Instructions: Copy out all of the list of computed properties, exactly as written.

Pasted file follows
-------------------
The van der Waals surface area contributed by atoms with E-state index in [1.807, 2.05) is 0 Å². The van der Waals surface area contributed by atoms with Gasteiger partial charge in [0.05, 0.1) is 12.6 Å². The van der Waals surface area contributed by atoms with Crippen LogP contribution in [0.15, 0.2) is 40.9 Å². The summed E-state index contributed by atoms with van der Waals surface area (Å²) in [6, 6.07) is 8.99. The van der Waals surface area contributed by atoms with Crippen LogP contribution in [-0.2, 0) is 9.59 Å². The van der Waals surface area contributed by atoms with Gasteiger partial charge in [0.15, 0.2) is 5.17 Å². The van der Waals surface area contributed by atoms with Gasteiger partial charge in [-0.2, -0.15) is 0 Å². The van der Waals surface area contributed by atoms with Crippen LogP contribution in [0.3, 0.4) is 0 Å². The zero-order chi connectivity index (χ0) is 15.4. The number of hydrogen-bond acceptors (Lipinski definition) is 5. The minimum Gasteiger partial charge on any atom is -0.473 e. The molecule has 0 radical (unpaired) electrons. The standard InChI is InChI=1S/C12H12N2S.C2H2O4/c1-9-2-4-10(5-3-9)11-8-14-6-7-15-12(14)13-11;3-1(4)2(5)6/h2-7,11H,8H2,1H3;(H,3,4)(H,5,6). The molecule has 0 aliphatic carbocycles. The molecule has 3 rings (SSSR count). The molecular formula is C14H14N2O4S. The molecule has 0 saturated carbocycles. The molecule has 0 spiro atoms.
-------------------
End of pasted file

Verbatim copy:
The van der Waals surface area contributed by atoms with E-state index in [1.807, 2.05) is 0 Å². The van der Waals surface area contributed by atoms with Gasteiger partial charge in [0.05, 0.1) is 12.6 Å². The van der Waals surface area contributed by atoms with Crippen LogP contribution in [0.15, 0.2) is 40.9 Å². The summed E-state index contributed by atoms with van der Waals surface area (Å²) in [6, 6.07) is 8.99. The van der Waals surface area contributed by atoms with Crippen LogP contribution in [-0.2, 0) is 9.59 Å². The van der Waals surface area contributed by atoms with Gasteiger partial charge in [0.15, 0.2) is 5.17 Å². The van der Waals surface area contributed by atoms with Gasteiger partial charge in [-0.2, -0.15) is 0 Å². The van der Waals surface area contributed by atoms with Crippen LogP contribution in [0.3, 0.4) is 0 Å². The zero-order chi connectivity index (χ0) is 15.4. The number of hydrogen-bond acceptors (Lipinski definition) is 5. The minimum Gasteiger partial charge on any atom is -0.473 e. The molecule has 0 radical (unpaired) electrons. The standard InChI is InChI=1S/C12H12N2S.C2H2O4/c1-9-2-4-10(5-3-9)11-8-14-6-7-15-12(14)13-11;3-1(4)2(5)6/h2-7,11H,8H2,1H3;(H,3,4)(H,5,6). The molecule has 0 aliphatic carbocycles. The molecule has 3 rings (SSSR count). The molecular formula is C14H14N2O4S. The molecule has 0 saturated carbocycles. The molecule has 0 spiro atoms.